Gaussian density matricies are nice because they are fully characterised by its 2-point correlation function. Consider a free fermionic theory with creation/annihilation ops $c_i,c^{\dagger}_i$, the 2-point correlator is given by $$ C_{ij} =\langle c_i^{\dagger} c_j\rangle \equiv \text{Tr} (c_i^{\dagger}c_j \rho). $$ It admits the following representation (quadratic in fermionic ops) $$ \rho = \mathcal{K}\exp(-\sum_{ij}A_{ij}c_i^{\dagger}c_j), $$ where $\mathcal{K},A_{ij}$ are some constants.

Is the linear combination of gaussian matrices also gaussian? i.e. $$ \rho_1 + \rho_2 = \mathcal{K}\exp(-\sum_{ij}A_{ij}c_i^{\dagger}c_j) + \mathcal{Q}\exp(-\sum_{ij}B_{ij}c_i^{\dagger}c_j) =? \mathcal{W}\exp(-\sum_{ij}C_{ij}c_i^{\dagger}c_j), $$ for some suitable choice of $\mathcal{W},C_{ij}$. It might be useful to note that one can diagonalise the exponent, i.e. $$ \rho_1 = \mathcal{K}\exp(-\sum_{ij}A_{ij}c_i^{\dagger}c_j) = \mathcal{K}\exp(-\sum_{k}E_{k}d_k^{\dagger}d_k) $$

  • 1
    $\begingroup$ I'm pretty sure the corresponding statement isn't true for gaussian distributions in probability theory so would be very surprised if it were true here. $\endgroup$
    – jacob1729
    Apr 20, 2021 at 17:06

1 Answer 1



Just take two states with opposite 2-point correlators (like the all-zero and the all-one state). ("Opposite" in a suitable normalization.)

Then, their sum has correlators zero (again, zero in a suitable normalization - but in any normalization, the correlation matrix of the maximally mixed state). Yet, it is not the maximally mixed state (unless you consider a single mode).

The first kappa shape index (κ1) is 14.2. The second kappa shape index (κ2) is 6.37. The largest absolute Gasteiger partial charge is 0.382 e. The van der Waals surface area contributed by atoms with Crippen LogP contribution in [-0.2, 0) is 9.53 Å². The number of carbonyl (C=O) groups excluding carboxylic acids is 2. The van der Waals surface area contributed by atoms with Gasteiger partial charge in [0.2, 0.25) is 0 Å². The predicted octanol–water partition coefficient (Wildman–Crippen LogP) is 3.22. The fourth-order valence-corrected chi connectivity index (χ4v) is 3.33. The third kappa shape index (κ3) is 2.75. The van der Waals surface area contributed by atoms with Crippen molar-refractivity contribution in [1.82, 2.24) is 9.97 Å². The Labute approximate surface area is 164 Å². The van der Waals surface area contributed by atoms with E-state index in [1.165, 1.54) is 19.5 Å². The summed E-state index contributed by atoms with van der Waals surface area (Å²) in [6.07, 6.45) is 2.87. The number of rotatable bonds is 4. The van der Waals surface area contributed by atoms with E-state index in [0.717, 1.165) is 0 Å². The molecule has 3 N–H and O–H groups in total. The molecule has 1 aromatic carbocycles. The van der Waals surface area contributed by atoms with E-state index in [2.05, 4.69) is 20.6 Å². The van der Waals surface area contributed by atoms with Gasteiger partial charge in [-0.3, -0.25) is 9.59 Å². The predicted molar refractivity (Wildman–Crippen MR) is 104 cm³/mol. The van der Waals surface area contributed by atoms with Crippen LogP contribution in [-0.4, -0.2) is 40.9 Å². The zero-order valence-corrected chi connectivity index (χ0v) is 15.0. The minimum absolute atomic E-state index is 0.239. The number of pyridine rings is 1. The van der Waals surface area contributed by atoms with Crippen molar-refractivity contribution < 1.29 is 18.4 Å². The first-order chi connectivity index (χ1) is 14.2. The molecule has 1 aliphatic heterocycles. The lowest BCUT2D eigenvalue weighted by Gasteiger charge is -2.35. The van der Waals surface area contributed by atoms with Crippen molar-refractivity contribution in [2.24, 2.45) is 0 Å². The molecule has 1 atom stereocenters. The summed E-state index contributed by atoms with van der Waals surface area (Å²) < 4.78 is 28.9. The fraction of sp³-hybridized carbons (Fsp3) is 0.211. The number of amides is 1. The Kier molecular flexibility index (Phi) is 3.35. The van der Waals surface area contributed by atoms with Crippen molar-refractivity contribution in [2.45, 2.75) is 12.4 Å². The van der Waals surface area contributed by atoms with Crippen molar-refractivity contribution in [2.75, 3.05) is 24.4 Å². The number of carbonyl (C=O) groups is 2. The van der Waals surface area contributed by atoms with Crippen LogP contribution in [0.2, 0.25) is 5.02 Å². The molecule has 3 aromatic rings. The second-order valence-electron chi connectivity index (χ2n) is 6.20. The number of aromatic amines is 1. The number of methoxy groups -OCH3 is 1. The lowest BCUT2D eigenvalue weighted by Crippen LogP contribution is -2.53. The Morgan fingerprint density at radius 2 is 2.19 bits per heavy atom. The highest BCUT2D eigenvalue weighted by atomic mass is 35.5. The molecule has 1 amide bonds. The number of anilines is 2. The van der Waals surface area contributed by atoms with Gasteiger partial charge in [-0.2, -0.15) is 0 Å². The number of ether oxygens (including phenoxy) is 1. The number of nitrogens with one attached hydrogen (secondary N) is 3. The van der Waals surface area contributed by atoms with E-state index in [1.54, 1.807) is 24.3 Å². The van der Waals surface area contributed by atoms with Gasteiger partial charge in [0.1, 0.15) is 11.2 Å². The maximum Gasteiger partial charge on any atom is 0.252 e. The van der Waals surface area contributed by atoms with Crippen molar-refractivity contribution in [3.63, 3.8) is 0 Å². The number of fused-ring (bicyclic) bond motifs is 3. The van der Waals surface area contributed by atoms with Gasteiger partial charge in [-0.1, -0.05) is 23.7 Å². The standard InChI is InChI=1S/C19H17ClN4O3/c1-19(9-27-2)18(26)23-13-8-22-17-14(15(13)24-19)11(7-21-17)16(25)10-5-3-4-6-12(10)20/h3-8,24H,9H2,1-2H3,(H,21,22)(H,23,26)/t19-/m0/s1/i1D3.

• $\begingroup$ I guess this is regardless of the base no? $\endgroup$ Apr 20, 2021 at 19:57
  • $\begingroup$ @FriendlyLagrangian What do you mean? $\endgroup$ Apr 20, 2021 at 21:20
  • $\begingroup$ Regardless of the basis one chooses for representing $\rho$ I meant. $\endgroup$ Apr 20, 2021 at 21:29
  • 1
    $\begingroup$ @FriendlyLagrangian I don't get it. You mean if you choose different bases for rho1 and rho2? Also, when two things are not equal in one case, it usually means they are never equal except in very special (fine-tuned) cases, as long as you consider properties which have some kind of continuity property (so basically anything in physics). So the fact that I give some counterexample essentially implies that this is almost never true. $\endgroup$ Apr 20, 2021 at 21:40
  • $\begingroup$ Thank you as always @Norbert Schuch! $\endgroup$ Apr 21, 2021 at 8:13

Your Answer

By clicking “Post Your Answer”, you agree to our terms of service, privacy policy and cookie policy

Not the answer you're looking for? Browse other questions tagged or ask your own question.